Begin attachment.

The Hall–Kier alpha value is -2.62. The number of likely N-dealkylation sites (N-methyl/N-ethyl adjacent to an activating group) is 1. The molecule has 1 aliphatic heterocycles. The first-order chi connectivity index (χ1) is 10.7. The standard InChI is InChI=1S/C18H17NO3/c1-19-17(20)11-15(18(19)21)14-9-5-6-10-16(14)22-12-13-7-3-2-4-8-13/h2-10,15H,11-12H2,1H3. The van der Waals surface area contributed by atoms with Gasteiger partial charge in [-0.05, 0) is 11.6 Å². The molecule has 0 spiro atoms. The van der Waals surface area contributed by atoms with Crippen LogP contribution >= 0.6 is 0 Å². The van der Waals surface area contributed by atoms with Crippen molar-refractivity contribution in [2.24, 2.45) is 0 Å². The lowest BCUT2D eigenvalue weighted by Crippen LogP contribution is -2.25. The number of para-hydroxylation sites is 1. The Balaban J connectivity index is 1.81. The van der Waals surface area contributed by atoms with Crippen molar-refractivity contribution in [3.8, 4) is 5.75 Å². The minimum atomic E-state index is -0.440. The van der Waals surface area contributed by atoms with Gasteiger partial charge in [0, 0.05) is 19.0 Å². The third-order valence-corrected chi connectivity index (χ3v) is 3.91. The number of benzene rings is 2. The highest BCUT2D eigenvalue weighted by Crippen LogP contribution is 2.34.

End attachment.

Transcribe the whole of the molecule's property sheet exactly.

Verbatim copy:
The Hall–Kier alpha value is -2.62. The number of likely N-dealkylation sites (N-methyl/N-ethyl adjacent to an activating group) is 1. The molecule has 1 aliphatic heterocycles. The first-order chi connectivity index (χ1) is 10.7. The standard InChI is InChI=1S/C18H17NO3/c1-19-17(20)11-15(18(19)21)14-9-5-6-10-16(14)22-12-13-7-3-2-4-8-13/h2-10,15H,11-12H2,1H3. The van der Waals surface area contributed by atoms with Gasteiger partial charge in [-0.05, 0) is 11.6 Å². The molecule has 0 spiro atoms. The van der Waals surface area contributed by atoms with Crippen LogP contribution >= 0.6 is 0 Å². The van der Waals surface area contributed by atoms with Crippen molar-refractivity contribution in [2.24, 2.45) is 0 Å². The lowest BCUT2D eigenvalue weighted by Crippen LogP contribution is -2.25. The number of para-hydroxylation sites is 1. The Balaban J connectivity index is 1.81. The van der Waals surface area contributed by atoms with Crippen molar-refractivity contribution in [3.8, 4) is 5.75 Å². The minimum atomic E-state index is -0.440. The van der Waals surface area contributed by atoms with Gasteiger partial charge in [0, 0.05) is 19.0 Å². The third-order valence-corrected chi connectivity index (χ3v) is 3.91. The number of benzene rings is 2. The highest BCUT2D eigenvalue weighted by Crippen LogP contribution is 2.34.